Developer

Data Synchronization Overview: The Exchange Data Model

When developing mobile software solutions, one of the primary considerations is the most efficient way in which to synchronize production data.

While all client-server systems must account for this, mobile software development presents its own set of challenges, which stem from the almost universal truth that, at some point, mobile users will need to work in a disconnected environment.

Users will not always be connected, and in many cases will spend most of their day without network connectivity. Therefore, when users do synchronize their clients, information must be resolved concerning what data a user needs. It can be extremely inefficient to attempt to retrieve all production data during synchronization. Most production applications contain large amounts of data stored on the client devices and attempting to retrieve everything during synchronization can result in long delays during the synchronization process. This is unnecessary in most environments, as much of the production data stored on the client is likely to still be current and accurate as compared to the data in the back end system.

An Agentry application project accounts for this within its structure. The architecture of all synchronization components allows the developer to be far more selective about what data needs to be retrieved during the synchronization process. The method recommended by Syclo is called the Exchange Data Model.

Exchange data is the term used to refer to information about what production data the client has and when it was last retrieved, as well as the data contained in the back end system and when it was last modified. With this information available the developer can implement synchronization processes that only retrieve information that has been modified since the last time a client synchronized with the Server. Any unchanged data is not retrieved. This model will result in quicker and more efficient synchronization for users, as well as reducing the amount of resources needed by the system as a whole during the synchronization process. All data definition types and their related synchronization components allow for and are intended to be used in an exchange data model.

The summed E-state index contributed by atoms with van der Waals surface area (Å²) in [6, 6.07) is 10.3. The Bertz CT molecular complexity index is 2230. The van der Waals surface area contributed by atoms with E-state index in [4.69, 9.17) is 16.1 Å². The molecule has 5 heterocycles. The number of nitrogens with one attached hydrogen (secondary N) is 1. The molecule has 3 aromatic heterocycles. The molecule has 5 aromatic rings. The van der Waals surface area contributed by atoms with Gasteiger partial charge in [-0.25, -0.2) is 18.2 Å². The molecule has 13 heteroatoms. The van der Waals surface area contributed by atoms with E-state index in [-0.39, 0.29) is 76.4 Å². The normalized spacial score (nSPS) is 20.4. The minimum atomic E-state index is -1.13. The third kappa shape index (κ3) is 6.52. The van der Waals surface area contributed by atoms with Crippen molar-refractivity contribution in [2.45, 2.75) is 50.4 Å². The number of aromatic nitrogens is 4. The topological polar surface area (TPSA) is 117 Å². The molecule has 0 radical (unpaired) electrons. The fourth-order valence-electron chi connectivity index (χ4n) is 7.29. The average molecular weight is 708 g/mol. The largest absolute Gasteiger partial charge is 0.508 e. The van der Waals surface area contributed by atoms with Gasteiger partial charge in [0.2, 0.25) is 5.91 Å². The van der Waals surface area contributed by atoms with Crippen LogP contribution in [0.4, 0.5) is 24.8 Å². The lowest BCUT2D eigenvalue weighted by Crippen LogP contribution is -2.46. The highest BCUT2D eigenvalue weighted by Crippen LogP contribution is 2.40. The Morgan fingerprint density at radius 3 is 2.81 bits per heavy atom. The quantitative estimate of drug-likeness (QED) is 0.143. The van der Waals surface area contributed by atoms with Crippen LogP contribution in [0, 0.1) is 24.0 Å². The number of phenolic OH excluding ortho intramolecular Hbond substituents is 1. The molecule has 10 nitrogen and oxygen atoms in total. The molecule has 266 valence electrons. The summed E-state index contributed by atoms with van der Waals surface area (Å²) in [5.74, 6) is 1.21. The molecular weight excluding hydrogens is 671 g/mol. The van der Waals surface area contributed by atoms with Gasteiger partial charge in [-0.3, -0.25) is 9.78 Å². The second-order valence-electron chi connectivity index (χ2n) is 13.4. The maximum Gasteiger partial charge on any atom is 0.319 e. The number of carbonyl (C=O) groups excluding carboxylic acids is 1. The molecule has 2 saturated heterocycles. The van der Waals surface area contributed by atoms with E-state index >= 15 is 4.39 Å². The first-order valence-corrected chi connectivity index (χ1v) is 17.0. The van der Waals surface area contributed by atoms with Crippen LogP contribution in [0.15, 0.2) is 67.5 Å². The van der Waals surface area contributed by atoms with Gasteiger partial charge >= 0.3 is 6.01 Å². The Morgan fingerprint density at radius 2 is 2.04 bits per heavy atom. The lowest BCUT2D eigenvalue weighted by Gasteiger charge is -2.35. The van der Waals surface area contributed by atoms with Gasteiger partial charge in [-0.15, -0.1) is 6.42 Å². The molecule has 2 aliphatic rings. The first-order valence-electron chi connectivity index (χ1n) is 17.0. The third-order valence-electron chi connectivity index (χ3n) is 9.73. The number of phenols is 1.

The use of the exchange data model requires certain information be available during synchronization. This information can include:
  • The date and time when an object, complex table record, or data table was last downloaded to the Client.
  • The date and time when the data in the back end system was added or last modified.

For the date and time of data retrieval on the clients, the synchronization processing within Agentry provides the ability to retrieve, store and access the client-side information about when data was last retrieved. Objects, complex tables and data tables all have the ability to store what is called the “last update” value that represents the date and time data was retrieved.

For date and time values related to changes made on the back end system, mechanisms must exist or be added for the mobile application to track changes to data that occur in between users’ synchronizations.